How to Kidnap the Rich

How to Kidnap the Rich

Author: Rahul Raina Format: Hardback Release Date: 06/05/2021

Smart and smirky as heck, this is a furiously wonderful wow of a crime caper that will no doubt be sitting on my list of favourite books of the year.  Ramesh has set himself up with a business sitting exams for the kids of India’s middle classes, it all goes spectacularly wrong when he accidentally scores the highest mark in the country. The opening slapped my attention, in fact from the first sentence I was as hooked as a hooked thing can be! This is Rahul Raina’s debut, and he has created the most extraordinary voice in Ramesh. Ramesh tells his own story, words spill from him in a torrent that feels so incredibly authentic even as my eyebrows reached for the stars. The words ganged together to create the most exhilarating story. The plot alternately sang or punched me in the guts, just when I felt comfortable, bang, my thoughts were swinging in free fall again. There is a political commentary to be found among the whirlwind wit and satire, however it certainly doesn’t preach, it just lays it out you to view, and then consider. How to Kidnap the Rich is a hugely entertaining wild ride, so good it had to be a Liz Pick of the Month and a LoveReading Star Book.

The Beauty of Impossible Things

The Beauty of Impossible Things

Author: Rachel Donohue Format: Hardback Release Date: 06/05/2021

This is beautiful indeed, yet darkly intimate and almost claustrophobic in its intensity. 15 year old Natasha foretells tragedy when lights appear above her seaside town. As she tells the story of her past some 30 years later, she is still consumed by the events that occurred. I love Rachel Donohue’s writing, it is so haunting and powerful, she turns a spotlight on the shadow of things that sit in the background and brings them to the fore. Her first novel The Temple House Vanishing is on the surface very different, yet her assured and elegant eloquence is stamped over both books. I started to read The Beauty of Impossible Things and within a few sentences found myself intrigued and then consumed. I could taste Natasha’s words, they landed as a visual dance in my mind. There is an ageless quality to this storyline, even though it is set in the modern day. It felt as though the trappings of being different is a story that has and will be repeated again and again through history. Rich, close, and heavy with feeling, The Beauty of Impossible Things opens thoughts and sets them free. Rachel Donohue is our Putting Author in the Picture feature for May 2021. Click here to read our Q&A with her.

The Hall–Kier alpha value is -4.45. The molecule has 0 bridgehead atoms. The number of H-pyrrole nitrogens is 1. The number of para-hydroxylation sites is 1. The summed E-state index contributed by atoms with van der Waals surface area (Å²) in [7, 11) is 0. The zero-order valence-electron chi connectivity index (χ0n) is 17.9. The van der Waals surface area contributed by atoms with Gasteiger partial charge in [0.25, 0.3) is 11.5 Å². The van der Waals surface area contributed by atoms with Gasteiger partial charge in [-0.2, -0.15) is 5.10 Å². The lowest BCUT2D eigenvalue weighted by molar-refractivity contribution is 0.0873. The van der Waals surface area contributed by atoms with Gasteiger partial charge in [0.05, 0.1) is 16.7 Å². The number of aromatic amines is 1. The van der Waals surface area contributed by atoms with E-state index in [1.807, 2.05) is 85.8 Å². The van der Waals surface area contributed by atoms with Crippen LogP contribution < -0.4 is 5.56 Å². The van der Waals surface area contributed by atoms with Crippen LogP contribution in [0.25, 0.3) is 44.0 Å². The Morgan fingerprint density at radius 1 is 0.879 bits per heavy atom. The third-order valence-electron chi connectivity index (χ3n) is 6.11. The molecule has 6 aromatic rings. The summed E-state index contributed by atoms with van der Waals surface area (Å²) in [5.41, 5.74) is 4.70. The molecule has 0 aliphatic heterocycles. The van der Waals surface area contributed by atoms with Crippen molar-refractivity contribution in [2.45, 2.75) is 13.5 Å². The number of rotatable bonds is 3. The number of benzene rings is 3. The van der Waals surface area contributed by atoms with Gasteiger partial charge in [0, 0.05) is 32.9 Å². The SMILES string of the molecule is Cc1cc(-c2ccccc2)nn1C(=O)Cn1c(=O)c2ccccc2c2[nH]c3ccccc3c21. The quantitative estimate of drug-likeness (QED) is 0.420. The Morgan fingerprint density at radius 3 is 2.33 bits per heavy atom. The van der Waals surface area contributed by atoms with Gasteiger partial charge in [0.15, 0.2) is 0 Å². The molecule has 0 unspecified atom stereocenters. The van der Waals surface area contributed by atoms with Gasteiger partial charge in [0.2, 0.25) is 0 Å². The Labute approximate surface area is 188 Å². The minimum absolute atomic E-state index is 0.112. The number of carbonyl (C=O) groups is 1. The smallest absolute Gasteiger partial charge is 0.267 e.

We Run the Tides

We Run the Tides

Author: Vendela Vida Format: Hardback Release Date: 06/05/2021

What an elegant, edge-of-your-seat triumph this is. Set near the ocean in 1980s San Francisco, Vendela Vida’s We Run the Tides explores the coming-of-age experiences of thirteen-year-old Eulabee and her best friend Maria Fabiola, an enigmatic, attractive, gets-whatever-she-wants kind of girl. They stride affluent Sea Cliff with supreme confidence - the streets are theirs, the world is theirs, and nothing can stop them: “We want to want. We want to love. We want to want love. We are on the precipice of having real boyfriends, of making out with them. We know this.” While walking to their elite girls’ school with other friends, they witness something disturbing. Or so Maria and the rest of the girls claim. Eulabee insists it didn’t happen - to her friends, and the police. Then, in the aftermath of this disagreement that sees Eulabee ostracised, Maria goes missing, prompting an outpouring of anxiety in the neighbourhood as the police investigate her suspected kidnapping. And so an intense entanglement - and unravelling - begins. The potency of teenage female friendship is masterfully evoked - tightly knotted, holding powerful sway, but also quick to fray. And Eulabee’s offbeat voice is mesmeric, authentic and often amusing, notably during the toe-curling account of her first sexual experience. Unique, unexpected, affecting and funny - you couldn’t ask for much more from a novel, and reading this has pushed the rest of Vendela Vida’s novels to the top of my must-read list. 

The Funny Thing about Norman Foreman

The Funny Thing about Norman Foreman

Author: Julietta Henderson Format: Hardback Release Date: 29/04/2021

Our May 2021 Book Club Recommendation. Click here to see our Reading Group Questions. This is one of the most squeezable and loveable books going, yet it comes with sharp and poignant notes as well as a dancing wit and humour. Norman’s best friend and comedy partner dies before they turn 12, in his grief Norman decides he’s going to perform at the Edinburgh Fringe, and his mum Sadie is determined to help him. The focus here is on family and the many different forms it can take. Chapters are headed by either Norman or Sadie, each has the most wonderfully distinctive voice. Julietta Henderson has created a cast of beautifully individual characters, they walk off the page, with little snippets of information filling in their spirit and letting you see who they truly are. Norman is a complete joy to get to know, he entered my heart and let me see with fresh eyes. There is an exquisite balance here, between heartache and warmth, piercing and diverting, amusing and engaging. The Funny Thing About Norman Foreman proclaims that empathy and kindness are winning combinations and is completely gorgeous in every way. This LoveReading Star Book is an absolute delight of a debut, it will be one of my highlights of the year.

The Motion of the Body Through Space

The Motion of the Body Through Space

Author: Lionel Shriver Format: Paperback Release Date: 15/04/2021